Types of Materials and Finishes Used to Design the Best Staircase

July 26, 2022

Materials and finishes work together to celebrate the spirit of the stair – its beauty, power, and emotion. Details make or break a design, which is why focusing on the finer points helps to ensure that the initial “wow” of the staircase continues every time it is being climbed. Stairs should never be an idle structural element; they are a continuous source of vitality.

Materials and Finishes:

Paint & Powder Coating

Paint can be applied to any number of materials in a wide spectrum of colours, providing a smooth finish at an economical price. With paint, even a thin layer of colour is possible, and touching up mistakes can be easily done after installation.

Powder coating is very durable and retains its colour but when it is scratched or chipped, touching up is much more difficult; the piece would need to be removed and re-coated which is very expensive and time consuming.

For projects that require an environmentally friendly solution, know that powder coating produces minimal waste.

Feature Walters is not only your custom architectural fabrication partner, we also have a 1,300-square-foot paint booth/bake-oven that allows us to apply a high-end finish to your pieces in a controlled environment.

Stainless Steel

This low-maintenance metal has countless finishes from which designers can choose. One could opt for a low-reflective (non-directional) finish in areas where light reflection may be an issue or use a mirror polish to highlight elements. Stainless steel treads can be perforated in many patterns and be any weight and thickness you seek.

Stainless steel is stronger and can be less expensive than aluminum or steel, but you should weigh the benefits of each.

Architectural Bronze

There are more than 60 different types of copper-zinc alloys available in endless shapes and sizes. Architectural bronze (also called brass) is often used in balusters and railings, and because of its beautiful lustre, this material is making a comeback of sorts, especially when used with an antique patina finish.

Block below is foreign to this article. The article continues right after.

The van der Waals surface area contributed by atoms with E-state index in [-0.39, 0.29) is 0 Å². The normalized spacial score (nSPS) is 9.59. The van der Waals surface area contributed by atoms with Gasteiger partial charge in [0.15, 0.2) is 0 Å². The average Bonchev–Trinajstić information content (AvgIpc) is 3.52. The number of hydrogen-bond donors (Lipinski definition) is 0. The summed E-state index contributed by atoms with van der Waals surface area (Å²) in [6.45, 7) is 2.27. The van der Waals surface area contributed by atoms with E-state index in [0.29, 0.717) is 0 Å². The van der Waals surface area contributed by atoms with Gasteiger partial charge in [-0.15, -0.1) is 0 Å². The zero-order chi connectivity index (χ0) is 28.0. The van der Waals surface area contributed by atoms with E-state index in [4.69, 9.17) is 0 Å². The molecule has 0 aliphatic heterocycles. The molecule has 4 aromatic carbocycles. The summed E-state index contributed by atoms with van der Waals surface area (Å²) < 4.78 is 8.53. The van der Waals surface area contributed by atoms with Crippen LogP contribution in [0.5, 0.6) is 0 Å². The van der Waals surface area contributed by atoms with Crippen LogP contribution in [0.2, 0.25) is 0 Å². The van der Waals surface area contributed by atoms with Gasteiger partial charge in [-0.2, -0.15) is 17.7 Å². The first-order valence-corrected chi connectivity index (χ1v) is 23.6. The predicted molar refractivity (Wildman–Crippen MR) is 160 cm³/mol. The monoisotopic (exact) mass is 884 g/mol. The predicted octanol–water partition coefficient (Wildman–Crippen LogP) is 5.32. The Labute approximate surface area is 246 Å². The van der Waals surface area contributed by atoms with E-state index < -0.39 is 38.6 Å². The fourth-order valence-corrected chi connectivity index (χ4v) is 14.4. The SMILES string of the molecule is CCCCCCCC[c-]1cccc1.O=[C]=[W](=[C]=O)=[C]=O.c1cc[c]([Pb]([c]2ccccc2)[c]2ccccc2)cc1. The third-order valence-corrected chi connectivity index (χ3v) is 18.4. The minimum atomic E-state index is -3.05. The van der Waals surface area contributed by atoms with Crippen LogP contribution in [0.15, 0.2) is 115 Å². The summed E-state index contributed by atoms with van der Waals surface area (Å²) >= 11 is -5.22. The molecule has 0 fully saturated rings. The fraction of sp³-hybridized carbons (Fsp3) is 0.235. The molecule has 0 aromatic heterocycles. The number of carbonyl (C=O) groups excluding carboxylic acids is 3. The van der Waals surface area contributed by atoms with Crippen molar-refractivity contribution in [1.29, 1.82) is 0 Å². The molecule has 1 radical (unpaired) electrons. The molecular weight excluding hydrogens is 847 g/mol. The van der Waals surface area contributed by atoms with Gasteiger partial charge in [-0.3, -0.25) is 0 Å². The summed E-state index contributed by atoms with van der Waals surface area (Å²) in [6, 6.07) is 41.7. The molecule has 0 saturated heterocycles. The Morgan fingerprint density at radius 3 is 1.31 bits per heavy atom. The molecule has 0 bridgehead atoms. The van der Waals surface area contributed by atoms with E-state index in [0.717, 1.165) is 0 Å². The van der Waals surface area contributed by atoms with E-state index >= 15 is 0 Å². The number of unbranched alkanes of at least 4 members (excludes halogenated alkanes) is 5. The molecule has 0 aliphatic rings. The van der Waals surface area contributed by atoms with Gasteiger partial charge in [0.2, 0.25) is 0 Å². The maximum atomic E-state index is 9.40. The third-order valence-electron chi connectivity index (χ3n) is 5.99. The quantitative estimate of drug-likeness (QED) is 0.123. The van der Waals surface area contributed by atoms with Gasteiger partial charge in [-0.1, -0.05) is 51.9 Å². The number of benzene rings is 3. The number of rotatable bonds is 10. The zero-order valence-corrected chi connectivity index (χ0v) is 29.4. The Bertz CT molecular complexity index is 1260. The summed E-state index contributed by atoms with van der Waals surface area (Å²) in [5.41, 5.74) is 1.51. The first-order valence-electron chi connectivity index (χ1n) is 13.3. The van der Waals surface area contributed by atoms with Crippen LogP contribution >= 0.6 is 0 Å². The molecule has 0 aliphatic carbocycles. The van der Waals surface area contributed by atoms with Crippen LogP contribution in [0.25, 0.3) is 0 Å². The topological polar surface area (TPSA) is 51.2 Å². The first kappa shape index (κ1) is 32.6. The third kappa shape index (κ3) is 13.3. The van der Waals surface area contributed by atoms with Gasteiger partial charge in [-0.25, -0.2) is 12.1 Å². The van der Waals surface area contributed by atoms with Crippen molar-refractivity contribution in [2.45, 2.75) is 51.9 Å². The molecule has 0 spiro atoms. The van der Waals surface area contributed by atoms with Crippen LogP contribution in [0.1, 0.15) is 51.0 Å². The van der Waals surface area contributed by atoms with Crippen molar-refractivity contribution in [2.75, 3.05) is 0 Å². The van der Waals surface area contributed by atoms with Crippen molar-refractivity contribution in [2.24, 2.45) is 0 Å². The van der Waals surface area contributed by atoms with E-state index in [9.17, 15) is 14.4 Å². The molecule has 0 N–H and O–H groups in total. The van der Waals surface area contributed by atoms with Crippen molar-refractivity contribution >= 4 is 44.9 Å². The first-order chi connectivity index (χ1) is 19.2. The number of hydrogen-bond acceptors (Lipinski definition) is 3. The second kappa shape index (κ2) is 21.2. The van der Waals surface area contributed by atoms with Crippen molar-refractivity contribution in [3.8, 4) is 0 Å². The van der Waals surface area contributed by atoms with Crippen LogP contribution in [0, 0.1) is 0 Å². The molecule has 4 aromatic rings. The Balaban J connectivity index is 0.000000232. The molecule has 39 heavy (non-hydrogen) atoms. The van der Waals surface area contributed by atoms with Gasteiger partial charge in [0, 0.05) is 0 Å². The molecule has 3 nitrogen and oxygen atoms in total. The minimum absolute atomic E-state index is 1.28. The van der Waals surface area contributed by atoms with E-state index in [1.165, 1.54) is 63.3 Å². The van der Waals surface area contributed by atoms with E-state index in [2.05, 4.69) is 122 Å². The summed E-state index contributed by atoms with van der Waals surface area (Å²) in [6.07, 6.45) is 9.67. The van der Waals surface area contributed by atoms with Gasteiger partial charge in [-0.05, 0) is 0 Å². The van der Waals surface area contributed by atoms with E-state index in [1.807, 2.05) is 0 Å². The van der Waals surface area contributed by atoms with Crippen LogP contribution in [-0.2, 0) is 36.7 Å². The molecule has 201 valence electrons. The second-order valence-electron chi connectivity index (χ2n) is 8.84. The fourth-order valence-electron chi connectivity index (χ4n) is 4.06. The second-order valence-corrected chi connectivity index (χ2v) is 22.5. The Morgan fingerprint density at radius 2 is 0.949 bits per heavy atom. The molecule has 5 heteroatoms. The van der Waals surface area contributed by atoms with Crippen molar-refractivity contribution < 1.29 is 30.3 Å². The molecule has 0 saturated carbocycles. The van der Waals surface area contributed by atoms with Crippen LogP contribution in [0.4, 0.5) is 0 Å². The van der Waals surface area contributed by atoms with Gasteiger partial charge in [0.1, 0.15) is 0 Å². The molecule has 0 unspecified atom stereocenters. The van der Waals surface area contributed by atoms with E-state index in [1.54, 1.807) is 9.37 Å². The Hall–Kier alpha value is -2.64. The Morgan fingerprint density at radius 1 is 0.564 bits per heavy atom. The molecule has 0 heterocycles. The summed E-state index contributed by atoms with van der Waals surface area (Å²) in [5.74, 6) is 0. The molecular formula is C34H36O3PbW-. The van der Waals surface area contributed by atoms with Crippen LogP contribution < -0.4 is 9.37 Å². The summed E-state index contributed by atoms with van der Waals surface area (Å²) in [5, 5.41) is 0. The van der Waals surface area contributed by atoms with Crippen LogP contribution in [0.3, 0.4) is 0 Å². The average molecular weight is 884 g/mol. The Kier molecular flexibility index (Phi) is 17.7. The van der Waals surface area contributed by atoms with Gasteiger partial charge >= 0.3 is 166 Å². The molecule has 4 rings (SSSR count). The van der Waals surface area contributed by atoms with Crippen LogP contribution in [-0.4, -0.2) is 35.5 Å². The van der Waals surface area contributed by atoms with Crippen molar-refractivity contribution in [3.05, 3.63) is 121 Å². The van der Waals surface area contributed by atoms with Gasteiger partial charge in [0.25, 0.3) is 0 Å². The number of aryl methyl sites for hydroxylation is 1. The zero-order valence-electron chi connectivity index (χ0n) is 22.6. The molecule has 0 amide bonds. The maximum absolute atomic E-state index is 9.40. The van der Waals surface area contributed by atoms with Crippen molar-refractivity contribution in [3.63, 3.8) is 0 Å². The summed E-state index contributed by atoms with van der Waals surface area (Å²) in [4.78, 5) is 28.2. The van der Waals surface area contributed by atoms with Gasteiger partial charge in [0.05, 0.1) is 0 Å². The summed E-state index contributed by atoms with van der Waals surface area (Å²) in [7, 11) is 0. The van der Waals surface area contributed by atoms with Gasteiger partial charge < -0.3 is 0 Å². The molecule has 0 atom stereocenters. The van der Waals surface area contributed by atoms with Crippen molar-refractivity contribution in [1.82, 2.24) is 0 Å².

Architectural Bronze can be easily dirtied and will require time and energy on the part of the owner’s maintenance team to preserve the polish and shine, but when it is effectively incorporated into a staircase design it can add radiance to spaces in unique ways.

Keep in mind that there are no engineering standards for welding architectural bronze, so engineers are unable to stamp it as a structural member.


The beautiful, natural grains of this durable resource help to add warmth and beauty to feature stairs. Oak is popular due to its plentiful supply and versatility but depending on the application (whether structural or accent) and budget, any wood can heighten the staircase experience, whether Brazilian cherry for its deep colour or maple for its consistent grains.

Dream of interesting ways to weave wood together: dovetail, mitered butt, tongue and groove, and more.

Although wood has its benefits, designers must also consider the potential for wood cracking, warping and shrinking. Consider not only the immediate beauty that wood gives to a project, but also the long-term upkeep required to ensure its beauty for decades (or centuries!) to come.


Light plays a lead role in space design and the versatility of glass makes light every designer’s friend.

Glass has load-bearing capabilities and when tempered and laminated, can be used as balustrades or even the stair treads themselves. As a tread or a glass floor insert, note that there is a minimum thickness of 21.5 mm (approximately one inch), and treads should have a surface pattern to minimize slips. Consider pairing with stainless steel step supports which can be brushed, coloured or polished.

Glass in any application can be coloured, textured, frosted, cut and etched with patterns. It can also be fritted, allowing the material to control how light affects the staircase’s space.

There are regulations regarding the spacing of glass balustrades as well as their size.


Banisters can be wrapped with soft and natural leather, or it can be used as an accent in stair elements, other than treads. Like many materials, the types of leather vary, as do the thickness (up to 10mm in width), dyes and finishes. Even accents for leather, such as the style and size of stitches, can accentuate the feel.

With any material comes maintenance. Consider what would need to happen if a piece of leather is dirtied, ripped or stained.

Mild Steel

Architects appreciate the freedom that steel gives them – a material that’s malleable, has a unifying look, and possesses structural integrity. This inexpensive and versatile material allows for more freedom in design, whether it’s used as the treads, balusters, railings or as structural elements beneath or behind the stairs. A large variety of paint finishes can also be applied.


Benefit from the strength and durability of steel while achieving glare reduction and distinctive patterns and colours with blackened steel. A clear coating can be applied to give the surface a rich finish, while ensuring longevity and easy maintenance.

Corten Steel

One of today’s most popular materials is this weathered, strong and durable metal. Used as building accents, acid-etched corten doesn’t need paint or finishing (and very little maintenance!). Although it can be an accent in both indoor and outdoor applications, it’s best use is outdoors since it has long-lasting corrosion resistance. Each piece of corten is unique from one to the next, and pieces can be overlapped, separated, bent, welded and drilled into.

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